Gideon Spanier
Apr 20, 2018

Read and Scott: Break-up of WPP makes no sense

Memo to WPP’s 130,000-plus staff says that "in a world where clients need faster, more agile, integrated solutions, we need to get closer together, not further apart."

Read and Scott
Read and Scott

WPP's joint chief operating officers Mark Read and Andrew Scott have said they do not believe a break-up of the ad group makes sense.

Read sent a memo on behalf of Scott and himself to all of WPP’s 130,000-plus staff in which they say the group remains "a great business with outstanding people" and "world-class agencies" despite the shock departure of Sir Martin Sorrell as chief executive.

"Nothing that’s happened in the last week has changed that," Read wrote.

He acknowledged that City analysts have speculated that parts of WPP such as its research or public relations businesses could be broken up.

Read said: "We don’t believe this makes sense. In a world where clients need faster, more agile, integrated solutions, we need to get closer together, not further apart."

When Sorrell quit on Saturday following allegations of personal misconduct, which he denied, WPP named Read and Scott as joint chief operating officers as the group searches for a chief executive.

WPP split the duo's responsibilites. Read is responsible for clients, operating companies and people and Scott oversees financial, operational performance and reorganisation of the group.

WPP is expected to announce more details of its future strategy when it reports first-quarter results on 30 April.

It is understood that this is the first time that WPP has sent such an email to its entire, global staff of close to 170,000, who include associate companies.

In the past, the heads of WPP's agencies would have sent such emails to their teams.

Mark Read’s full memo to staff:

Over the last four days I’ve spent as much time as possible speaking to our people and clients. There’s universal admiration for Martin’s achievements, and sadness about his departure. At the same time, there’s a huge amount of support and goodwill for the company, and no shortage of confidence about the future.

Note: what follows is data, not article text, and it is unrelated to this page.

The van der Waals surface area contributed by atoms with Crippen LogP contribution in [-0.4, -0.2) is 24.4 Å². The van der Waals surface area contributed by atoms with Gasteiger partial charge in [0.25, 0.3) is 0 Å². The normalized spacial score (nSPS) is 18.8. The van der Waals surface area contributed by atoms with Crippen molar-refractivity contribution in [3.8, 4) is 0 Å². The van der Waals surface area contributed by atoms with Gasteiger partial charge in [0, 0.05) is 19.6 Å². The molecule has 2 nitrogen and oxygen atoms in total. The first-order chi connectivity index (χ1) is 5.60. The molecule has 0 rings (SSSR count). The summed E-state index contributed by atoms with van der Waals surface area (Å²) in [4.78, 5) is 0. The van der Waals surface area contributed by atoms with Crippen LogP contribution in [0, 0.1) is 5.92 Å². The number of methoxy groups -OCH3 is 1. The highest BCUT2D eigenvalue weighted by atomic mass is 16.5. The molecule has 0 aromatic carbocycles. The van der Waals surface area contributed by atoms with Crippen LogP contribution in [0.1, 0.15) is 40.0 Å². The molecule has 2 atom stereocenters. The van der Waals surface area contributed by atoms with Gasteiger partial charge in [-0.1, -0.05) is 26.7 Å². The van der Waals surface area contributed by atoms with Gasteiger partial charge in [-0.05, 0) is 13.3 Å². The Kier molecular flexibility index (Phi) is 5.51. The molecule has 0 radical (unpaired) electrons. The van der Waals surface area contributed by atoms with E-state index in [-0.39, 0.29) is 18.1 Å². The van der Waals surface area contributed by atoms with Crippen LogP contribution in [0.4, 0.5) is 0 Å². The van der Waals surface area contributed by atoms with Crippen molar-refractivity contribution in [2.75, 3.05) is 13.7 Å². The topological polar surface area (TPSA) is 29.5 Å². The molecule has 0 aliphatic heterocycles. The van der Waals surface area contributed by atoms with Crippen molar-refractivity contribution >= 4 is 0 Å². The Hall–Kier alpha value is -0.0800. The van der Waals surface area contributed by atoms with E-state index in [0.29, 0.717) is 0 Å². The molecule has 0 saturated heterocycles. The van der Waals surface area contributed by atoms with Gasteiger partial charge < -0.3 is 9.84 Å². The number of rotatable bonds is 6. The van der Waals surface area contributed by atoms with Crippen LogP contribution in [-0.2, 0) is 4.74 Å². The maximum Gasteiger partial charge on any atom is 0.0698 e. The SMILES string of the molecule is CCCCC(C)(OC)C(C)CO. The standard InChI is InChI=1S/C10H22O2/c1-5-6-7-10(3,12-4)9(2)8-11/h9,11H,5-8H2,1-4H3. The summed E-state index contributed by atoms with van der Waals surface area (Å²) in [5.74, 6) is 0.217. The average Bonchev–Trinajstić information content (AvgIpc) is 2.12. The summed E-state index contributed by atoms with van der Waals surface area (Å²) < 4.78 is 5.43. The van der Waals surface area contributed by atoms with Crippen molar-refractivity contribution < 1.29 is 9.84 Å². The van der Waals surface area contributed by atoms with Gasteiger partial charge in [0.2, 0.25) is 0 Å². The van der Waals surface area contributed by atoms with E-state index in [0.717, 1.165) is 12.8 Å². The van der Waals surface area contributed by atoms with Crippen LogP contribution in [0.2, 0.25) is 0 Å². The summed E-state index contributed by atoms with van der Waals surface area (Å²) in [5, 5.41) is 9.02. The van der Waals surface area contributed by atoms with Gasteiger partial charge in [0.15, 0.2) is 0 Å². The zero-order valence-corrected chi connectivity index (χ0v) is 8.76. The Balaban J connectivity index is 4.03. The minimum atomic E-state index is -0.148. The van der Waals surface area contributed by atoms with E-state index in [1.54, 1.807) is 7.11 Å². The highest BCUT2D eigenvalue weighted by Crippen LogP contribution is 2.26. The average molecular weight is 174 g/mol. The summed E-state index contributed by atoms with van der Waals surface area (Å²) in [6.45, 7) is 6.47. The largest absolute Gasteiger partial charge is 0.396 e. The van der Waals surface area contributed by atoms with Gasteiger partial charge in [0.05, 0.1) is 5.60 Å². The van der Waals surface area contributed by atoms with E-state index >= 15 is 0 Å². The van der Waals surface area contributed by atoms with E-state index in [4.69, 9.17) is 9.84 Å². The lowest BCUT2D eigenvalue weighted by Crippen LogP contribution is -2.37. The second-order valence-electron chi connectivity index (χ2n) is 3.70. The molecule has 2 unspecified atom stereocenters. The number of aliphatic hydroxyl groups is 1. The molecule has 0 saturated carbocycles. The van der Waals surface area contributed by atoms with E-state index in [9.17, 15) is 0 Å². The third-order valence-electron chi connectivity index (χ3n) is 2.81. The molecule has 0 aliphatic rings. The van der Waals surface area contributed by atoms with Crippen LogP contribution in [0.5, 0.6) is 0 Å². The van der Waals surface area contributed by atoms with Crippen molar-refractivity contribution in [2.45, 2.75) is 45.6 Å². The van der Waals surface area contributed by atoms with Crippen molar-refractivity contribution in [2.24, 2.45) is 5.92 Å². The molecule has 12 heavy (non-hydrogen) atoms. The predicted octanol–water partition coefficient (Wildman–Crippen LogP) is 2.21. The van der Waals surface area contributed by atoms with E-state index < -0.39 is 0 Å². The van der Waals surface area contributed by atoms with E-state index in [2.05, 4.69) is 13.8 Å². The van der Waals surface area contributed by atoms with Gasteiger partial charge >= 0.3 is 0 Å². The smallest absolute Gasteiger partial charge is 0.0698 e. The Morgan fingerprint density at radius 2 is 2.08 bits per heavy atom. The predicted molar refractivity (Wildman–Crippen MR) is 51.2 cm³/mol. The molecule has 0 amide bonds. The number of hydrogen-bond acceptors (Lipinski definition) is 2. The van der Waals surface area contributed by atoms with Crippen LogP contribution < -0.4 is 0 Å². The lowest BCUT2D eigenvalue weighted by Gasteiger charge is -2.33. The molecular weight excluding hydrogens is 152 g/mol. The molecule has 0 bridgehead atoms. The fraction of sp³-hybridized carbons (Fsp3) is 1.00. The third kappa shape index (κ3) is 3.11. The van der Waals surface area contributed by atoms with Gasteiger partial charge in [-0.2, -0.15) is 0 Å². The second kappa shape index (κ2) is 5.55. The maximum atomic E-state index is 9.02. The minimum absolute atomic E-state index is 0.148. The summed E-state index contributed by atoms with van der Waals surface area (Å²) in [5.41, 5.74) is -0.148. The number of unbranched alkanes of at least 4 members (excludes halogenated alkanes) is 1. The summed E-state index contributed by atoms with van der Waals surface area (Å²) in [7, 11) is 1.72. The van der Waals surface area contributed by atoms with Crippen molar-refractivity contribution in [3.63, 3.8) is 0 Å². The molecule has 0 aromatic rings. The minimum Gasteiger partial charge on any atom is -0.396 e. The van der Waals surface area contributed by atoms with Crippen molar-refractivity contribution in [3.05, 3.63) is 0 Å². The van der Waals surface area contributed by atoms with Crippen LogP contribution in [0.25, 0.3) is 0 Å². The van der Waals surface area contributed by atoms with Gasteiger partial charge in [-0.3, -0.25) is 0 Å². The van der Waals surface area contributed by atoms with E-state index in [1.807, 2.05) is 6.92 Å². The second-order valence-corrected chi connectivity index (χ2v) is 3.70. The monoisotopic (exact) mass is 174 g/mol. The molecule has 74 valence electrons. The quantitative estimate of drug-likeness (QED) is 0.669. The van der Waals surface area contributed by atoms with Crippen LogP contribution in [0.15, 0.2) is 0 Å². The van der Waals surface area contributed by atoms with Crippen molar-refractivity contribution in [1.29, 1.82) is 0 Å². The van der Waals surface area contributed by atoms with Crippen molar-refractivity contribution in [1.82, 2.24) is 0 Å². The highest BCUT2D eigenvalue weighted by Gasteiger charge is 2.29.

That confidence is well founded. The companies and client teams that make up WPP are exceptionally good at what they do. They are major organisations in their own right, with their own strong leaders. The clients I’ve spoken to have all been clear: they value their partner agencies and teams, they expect them to continue to deliver, and they have no doubt that they will.

Andrew and I have been given a very clear brief by the Board.

First, to run the business on a day-to-day basis. I’m looking after people, clients and companies and Andrew is focused on operational and financial performance and managing the WPP portfolio.

And second, to move forward decisively on the Group’s strategy. We have tremendous strengths within WPP, and we plan to build on those while bringing our own perspective and ideas.

WPP’s greatest strength is the depth and diversity of our talent (meaning you). We’re working closely with the leaders of our companies, and listening carefully to their views, as we develop our plans. 

Some things we know already: we’ll get even closer to our clients to better understand and meet their needs and to help them grow in a world of disruption; we’ll get closer to technology partners like Adobe, Facebook, Google, Microsoft and others; we’ll make sure our structure and offer make it as simple as possible for clients to access our services across the Group; and we’ll put data, technology and creativity at the heart of what we do.

There’s been speculation about breaking up the Group. We don’t believe this makes sense. In a world where clients need faster, more agile, integrated solutions, we need to get closer together, not further apart. 

We’ll share more as soon as we can but, in the meantime, if you have questions let us know and we’ll do our best to answer them. 

WPP is a great business with outstanding people, world-class agencies and most of the world’s leading companies as its clients and partners. 

Nothing that’s happened in the last week has changed that.


Campaign UK

Related Articles

Just Published

2 days ago

IPG becomes first company to integrate Adobe ...

The IPG Engine is set to be integrated across their full spectrum of operations, providing a suite of services that span the entire content lifecycle, including creation, curation, assembly, personalisation, and measurement.

2 days ago

Where is China’s gaming industry headed next?

A draft legislation was published in December outlining plans to restrict in-game purchases in a bid to curb “obsessive” gaming behaviour in China. Then it disappeared. What happens next?

2 days ago

The rise of indies amid Japan's advertising oligopoly

Amid the vast expanse of Japan's advertising landscape dominated by giants like Dentsu, Hakuhodo and ADK, independents are mushrooming. These David-like contenders may lack the colossal budgets of their Goliath counterparts, but they wield a different kind of power—one fueled by strategy, resilience, and agility.

3 days ago

Dentsu bags Popeyes India's creative mandate

Account won post a multi-agency pitch